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Aly Bain and Ale Moller have both spent their careers exploring the links between musical styles. Bain fiddled for over 30 years with Boys of the Lough, whose repertoire included Scottish, Irish, and Northumbrian folk tunes as well as those of his native Shetland Islands. As a member of Frifot, Filarfolket, and the Nordan Project, Moller (a Swede born of a Danish father and a Norwegian mother) has blended jazz and Greek rembetika with Nordic folk material dating back to the Middle Ages. The two men didn’t have to dig deep to find common roots for 2001’s Fully Rigged (Northside), their first record together. Bain’s native isles were settled by Vikings in the ninth century and didn’t come under Scottish rule until the 1400s; that heritage turns up in the traditional Shetland tunes here. Several call for a typically Nordic fiddle tuning, and their subject matter–fjords, herding, and trows (also known as trolls)–are as Scandinavian as lutefisk. The duo plow into their material (which also includes three tunes from Sweden, two from North America, and a Moller original) so enthusiastically the disc sounds more like a hot night at a snowed-in watering hole than a musicological exercise. In keeping with the record’s cross-cultural theme, Bain plays the Norwegian hardanger fiddle, which has extra resonating strings, as well as his conventional instrument. Moller generally sticks to an accompanist’s role, reinforcing the rhythms and fleshing out the harmonies on mandola. But put him up front with one of his armful of wind instruments and he’s an equal partner: when he plays “Da Day Dawn”‘s serpentine melody on a cow horn, it’s haunting. Sunday, October 20, 7 PM, Old Town School of Folk Music, 4544 N. Lincoln; 773-728-6000.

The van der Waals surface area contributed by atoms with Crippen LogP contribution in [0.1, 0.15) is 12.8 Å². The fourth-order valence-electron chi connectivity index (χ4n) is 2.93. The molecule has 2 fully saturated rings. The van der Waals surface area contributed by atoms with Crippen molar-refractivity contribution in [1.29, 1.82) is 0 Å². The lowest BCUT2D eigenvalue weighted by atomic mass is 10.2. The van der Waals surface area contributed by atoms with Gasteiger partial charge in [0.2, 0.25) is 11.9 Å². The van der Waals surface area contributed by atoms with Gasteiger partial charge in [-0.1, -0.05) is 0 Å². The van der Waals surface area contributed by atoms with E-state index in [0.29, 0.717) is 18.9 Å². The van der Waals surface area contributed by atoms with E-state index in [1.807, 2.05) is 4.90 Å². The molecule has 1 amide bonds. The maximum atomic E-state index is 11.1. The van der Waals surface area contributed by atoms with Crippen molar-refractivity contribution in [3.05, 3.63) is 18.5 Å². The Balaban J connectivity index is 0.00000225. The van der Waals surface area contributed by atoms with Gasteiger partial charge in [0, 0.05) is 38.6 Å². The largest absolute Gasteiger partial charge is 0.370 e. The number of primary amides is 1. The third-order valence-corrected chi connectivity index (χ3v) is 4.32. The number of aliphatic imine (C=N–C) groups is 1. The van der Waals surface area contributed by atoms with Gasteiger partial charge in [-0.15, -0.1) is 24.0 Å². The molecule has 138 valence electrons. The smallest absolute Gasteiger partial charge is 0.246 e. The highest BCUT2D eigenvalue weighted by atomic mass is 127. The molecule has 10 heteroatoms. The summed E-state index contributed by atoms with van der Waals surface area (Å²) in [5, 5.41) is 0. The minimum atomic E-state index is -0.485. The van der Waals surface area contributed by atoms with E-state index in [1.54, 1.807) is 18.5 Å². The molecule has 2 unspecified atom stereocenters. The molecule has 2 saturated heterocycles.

Art accompanying story in printed newspaper (not available in this archive): photo/Jerry Nelson.